Judge, after slow process, tosses lawsuit seeking new Virginia elections
Jeremy M. Lazarus | 8/4/2022, 6 p.m.
Members of the Virginia House of Delegates can continue to represent unconstitutional districts that the state Supreme Court abolished in December.
U.S. District Court Judge David J. Novak made that certain Monday when he threw out the final effort of three state residents to force elections this November in the new constitutional House districts the state’s highest court put in place before Christmas based on late-arriving results of the 2020 Census.
Among other things, Judge Novak found that he could not order new elections without generating “significant cost, confusion or hardship” in violation of a long-standing U.S. Supreme Court principle involving the authority of federal courts in redistricting cases.
The result: Voters will have their first opportunity to elect the 100 House members from the new districts in November 2023 as the current two-year terms expire.
The three plaintiffs who had represented themselves, Jeffrey Thomas Jr. of Richmond and Michelle Thomas and Phillip Thompson of Loudoun County, expressed disappointment but said there would be no appeal.
“It is too late in the process,” Mr. Thompson stated in response to a Free Press query.
Judge Novak, writing for a three-judge court, had previously knocked out a suit that political strategist Paul Goldman of Richmond had brought prior to the 2021 House elections in an effort to force elections this year in the new constitutional House districts drawn using data from the 10-year national population census.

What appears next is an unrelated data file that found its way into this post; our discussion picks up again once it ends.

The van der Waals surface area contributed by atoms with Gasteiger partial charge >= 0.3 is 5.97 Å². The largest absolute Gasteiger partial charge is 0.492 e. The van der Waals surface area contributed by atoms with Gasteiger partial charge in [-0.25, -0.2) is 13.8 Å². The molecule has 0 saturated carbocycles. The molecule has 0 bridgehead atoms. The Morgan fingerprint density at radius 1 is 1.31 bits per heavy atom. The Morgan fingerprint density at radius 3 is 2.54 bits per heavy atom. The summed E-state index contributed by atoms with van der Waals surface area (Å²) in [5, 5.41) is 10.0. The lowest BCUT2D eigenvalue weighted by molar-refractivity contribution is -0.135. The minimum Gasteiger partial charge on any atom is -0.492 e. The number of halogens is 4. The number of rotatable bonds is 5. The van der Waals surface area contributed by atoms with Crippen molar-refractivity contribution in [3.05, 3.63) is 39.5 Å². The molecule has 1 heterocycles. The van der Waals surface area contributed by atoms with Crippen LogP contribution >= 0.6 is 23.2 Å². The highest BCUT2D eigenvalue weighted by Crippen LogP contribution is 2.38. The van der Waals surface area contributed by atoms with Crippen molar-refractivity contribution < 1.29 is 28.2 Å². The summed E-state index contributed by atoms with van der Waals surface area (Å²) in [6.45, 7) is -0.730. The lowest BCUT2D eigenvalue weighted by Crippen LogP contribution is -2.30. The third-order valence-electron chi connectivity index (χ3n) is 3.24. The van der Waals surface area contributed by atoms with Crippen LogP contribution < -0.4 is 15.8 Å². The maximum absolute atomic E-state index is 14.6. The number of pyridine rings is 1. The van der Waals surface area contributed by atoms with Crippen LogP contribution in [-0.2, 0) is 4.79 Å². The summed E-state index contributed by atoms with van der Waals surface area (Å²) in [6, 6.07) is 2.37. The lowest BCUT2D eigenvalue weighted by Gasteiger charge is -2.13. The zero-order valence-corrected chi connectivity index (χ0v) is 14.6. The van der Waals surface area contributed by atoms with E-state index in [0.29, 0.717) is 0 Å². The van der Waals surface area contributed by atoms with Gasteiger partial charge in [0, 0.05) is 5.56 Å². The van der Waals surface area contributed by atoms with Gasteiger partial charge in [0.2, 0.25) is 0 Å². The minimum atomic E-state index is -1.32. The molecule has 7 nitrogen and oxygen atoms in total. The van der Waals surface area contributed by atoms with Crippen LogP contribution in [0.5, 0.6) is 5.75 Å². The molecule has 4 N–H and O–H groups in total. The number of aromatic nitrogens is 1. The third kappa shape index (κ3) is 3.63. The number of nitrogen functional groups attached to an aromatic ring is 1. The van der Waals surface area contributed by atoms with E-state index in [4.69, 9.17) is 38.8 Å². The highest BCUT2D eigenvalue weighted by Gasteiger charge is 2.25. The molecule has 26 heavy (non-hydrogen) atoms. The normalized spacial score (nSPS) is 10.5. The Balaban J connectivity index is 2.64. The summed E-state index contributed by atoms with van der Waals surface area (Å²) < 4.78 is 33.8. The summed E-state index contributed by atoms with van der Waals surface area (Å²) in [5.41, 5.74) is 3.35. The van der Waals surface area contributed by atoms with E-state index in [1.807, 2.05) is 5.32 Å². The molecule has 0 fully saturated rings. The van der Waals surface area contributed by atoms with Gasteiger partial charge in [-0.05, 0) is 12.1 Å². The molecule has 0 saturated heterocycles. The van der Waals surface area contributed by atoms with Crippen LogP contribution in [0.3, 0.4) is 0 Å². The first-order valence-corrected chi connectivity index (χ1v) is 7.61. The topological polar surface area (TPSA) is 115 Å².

One reason that the time ran out was Judge Novak’s failure to move quickly on a significant constitutional question – whether House members who won in 2021 should serve one year or two years in unconstitutional districts with huge differences in populations.
Forty years ago, federal courts needed just two weeks to decide elections for the Virginia House could be held in 1981 us- ing unconstitutional districts, but that new
elections would need to be held in 1982 using constitutional districts and again in 1983 to protect the right of citizens to have representatives from districts of roughly equal population.
But Judge Novak refused to speed up the process and allowed the Goldman case to drag on for a year.
In his new 49-page opinion throwing out the latest suit, Judge Novak blamed the plaintiffs and the Attorney General’s Office for the slow pace.
But the evidence of his responsibility can be found in his citation of the 1981 case of Hugh C. Cosner, chairman of the Board of Supervisors of Spotsylvania County, v Gov. John N. Dalton that resulted in House elections three years in a row.
As Judge Novak noted, the Cosner v. Dalton case was decided by a three-judge panel before the 1981 elections were held due to the swift action of his predecessors. The same opportunity existed for him to lead a panel of judges to quickly decide the Goldman case prior to the 2021 House elections, but he chose to delay instead.